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Highlights from this issue
  1. Martin Ward Platt

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Normal blood pressure…

One day we may abandon measuring blood pressure in favour of direct ascertainment of brain perfusion or oxygenation. Until that day arrives, we will need to interpret measurements of blood pressure while knowing that it does not reflect more important parameters such as cardiac output. As long as we do this, we will need thresholds at which we treat babies' hypotension, and one way of establishing these thresholds is to try to relate early blood pressure to later neurodevelopmental status. As Logan et al point out, the existing literature is contradictory on the relationship between blood pressure measured in early life and later neurodevelopmental outcome, but the authors fail to show any convincing relationship between hypotension and subsequent developmental delay in their large study. They speculate on possible reasons for this, including the unpalatable possibility that we call babies ‘hypotensive’ at levels of blood pressure that are not harmful and then expose them to therapies that might be. Readers with long memories and an interest in this topic will remember that, in a cohort of babies born at <32 weeks, with 100% ascertainment of neurodevelopmental status at 2 years' corrected age, of those babies who were developmentally normal at 2 years, only 3% had systolic (not mean) blood pressures at 4–24 h of age that were less than their gestational age in weeks.1 See page F321

Normal oxygen saturation…

For both blood pressure and oxygen saturation, it's easy to confuse ‘normal’ with ‘appropriate’, ‘expected’ or ‘safe’: when we say ‘normal’ we may mean any of these, or else we might mean something statistical like being within 95% CI or 2 SD. With measurements as dynamic as oxygen saturation, we are also referring to another property, namely the way in which babies' saturations can change (dip) over time. So it is good to be able to carry two papers that address this dynamic state of affairs, one about term infants over the first 5 days (Pablo et al) and one about healthy preterm infants (Harigopal et al). Rather different methods of analysis and data presentation have been used by each research group and I am sure that readers will form their own opinions about which of these is more useful: I would welcome an e-letter debate. See pages F335 and F339

Normal babies?

Parents are acutely aware that having an extremely preterm baby carries with it not only a substantial risk of death, but also of disability. Having said that, we also know that parents distinguish sharply between what we term mild or moderate impairments, and severe disability – at its crudest, not walking or not talking. So the question as to whether there is a trade-off between increased survival and increased severe disability at the extreme of prematurity is important for everyone. Rattihalli et al have shown that in one English region with a very high level of ascertainment of outcomes on a population basis, survival at less than 26 weeks has substantially improved over 10 years, accompanied paradoxically by both an increase in the proportion of babies with severe disability, and those without. To put it another way, among the ‘extra’ survivors of better perinatal and intensive care, there were disproportionately more severely disabled ones. Accompanying this important paper we have an editorial by Zeitlin and Ancel that unpicks the implications of this work in more detail. See pages F329 and F314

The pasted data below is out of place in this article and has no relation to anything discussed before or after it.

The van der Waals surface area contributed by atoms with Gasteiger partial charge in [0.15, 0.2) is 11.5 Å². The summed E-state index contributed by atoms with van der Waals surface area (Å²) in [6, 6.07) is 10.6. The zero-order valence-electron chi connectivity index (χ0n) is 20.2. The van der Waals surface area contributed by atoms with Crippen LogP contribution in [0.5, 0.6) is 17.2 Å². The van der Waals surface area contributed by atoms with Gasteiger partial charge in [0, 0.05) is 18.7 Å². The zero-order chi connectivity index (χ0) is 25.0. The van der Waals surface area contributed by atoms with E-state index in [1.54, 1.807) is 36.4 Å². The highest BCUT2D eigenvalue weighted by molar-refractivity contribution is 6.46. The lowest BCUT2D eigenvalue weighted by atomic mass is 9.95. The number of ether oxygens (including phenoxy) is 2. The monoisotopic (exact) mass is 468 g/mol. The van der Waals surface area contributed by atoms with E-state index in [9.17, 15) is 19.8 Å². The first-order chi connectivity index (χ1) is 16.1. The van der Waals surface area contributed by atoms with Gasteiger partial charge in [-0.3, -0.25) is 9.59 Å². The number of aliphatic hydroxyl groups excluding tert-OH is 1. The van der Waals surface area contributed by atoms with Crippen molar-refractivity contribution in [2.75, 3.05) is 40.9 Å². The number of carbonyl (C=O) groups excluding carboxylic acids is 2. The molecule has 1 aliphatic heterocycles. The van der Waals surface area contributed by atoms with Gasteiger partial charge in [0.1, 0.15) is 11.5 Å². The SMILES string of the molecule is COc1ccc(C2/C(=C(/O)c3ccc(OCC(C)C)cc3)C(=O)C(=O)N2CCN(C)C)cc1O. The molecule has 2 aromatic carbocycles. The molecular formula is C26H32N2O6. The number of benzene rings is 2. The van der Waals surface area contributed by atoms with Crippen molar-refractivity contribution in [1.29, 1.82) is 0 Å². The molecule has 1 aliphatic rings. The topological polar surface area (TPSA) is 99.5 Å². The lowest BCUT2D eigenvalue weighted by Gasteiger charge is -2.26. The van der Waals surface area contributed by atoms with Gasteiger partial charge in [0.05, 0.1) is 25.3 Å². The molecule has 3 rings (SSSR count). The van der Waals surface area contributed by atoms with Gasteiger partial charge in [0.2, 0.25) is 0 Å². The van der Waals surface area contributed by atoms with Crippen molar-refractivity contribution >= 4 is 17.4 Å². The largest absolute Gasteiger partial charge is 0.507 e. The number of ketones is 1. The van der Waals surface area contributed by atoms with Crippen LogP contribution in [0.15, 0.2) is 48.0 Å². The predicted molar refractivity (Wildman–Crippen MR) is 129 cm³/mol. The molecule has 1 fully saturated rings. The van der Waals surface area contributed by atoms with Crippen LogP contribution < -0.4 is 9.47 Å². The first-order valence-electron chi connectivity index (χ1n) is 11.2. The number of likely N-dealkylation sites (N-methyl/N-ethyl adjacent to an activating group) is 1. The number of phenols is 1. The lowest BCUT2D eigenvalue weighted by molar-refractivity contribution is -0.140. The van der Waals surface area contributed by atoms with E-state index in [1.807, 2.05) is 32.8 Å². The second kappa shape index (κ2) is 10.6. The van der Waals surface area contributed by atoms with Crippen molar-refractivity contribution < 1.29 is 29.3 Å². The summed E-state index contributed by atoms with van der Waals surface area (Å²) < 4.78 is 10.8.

‘Failing’ on CPAP

The management of very preterm babies who start promisingly on their continuous positive airway pressure (CPAP), then look increasingly distressed with clear deterioration over the next few hours, is a frequent problem. It is not one for which the existing randomised trials of early CPAP provide much help in terms of strategy. So it is welcome to have some observational data on the issue from Fuchs et al, who suggest that on the whole babies <29 weeks may do better if intervention is relatively early (based on an FiO2 threshold at 0.35), so that intubating and giving rescue surfactant is not unduly delayed. This paper shows up the limitations of the existing randomised trials and is a strong argument for further trials to test prospectively strategies such as this. See page F343

Fat, fluid, faeces, flatus… and fetus

The medical students' mnemonic of explanations for abdominal distension also reminds us that maternal fatness and fetal outcomes are closely linked: this is one of the less well-publicised consequences of the obesity epidemic. In a timely review, Vasudevan et al unpick in unflinching detail the litany of ills that fatness imparts to mother and baby. I urge you not only to read it carefully, but to use the information at any opportunity to get the message across to young women, commissioners of services and the media. See page F378


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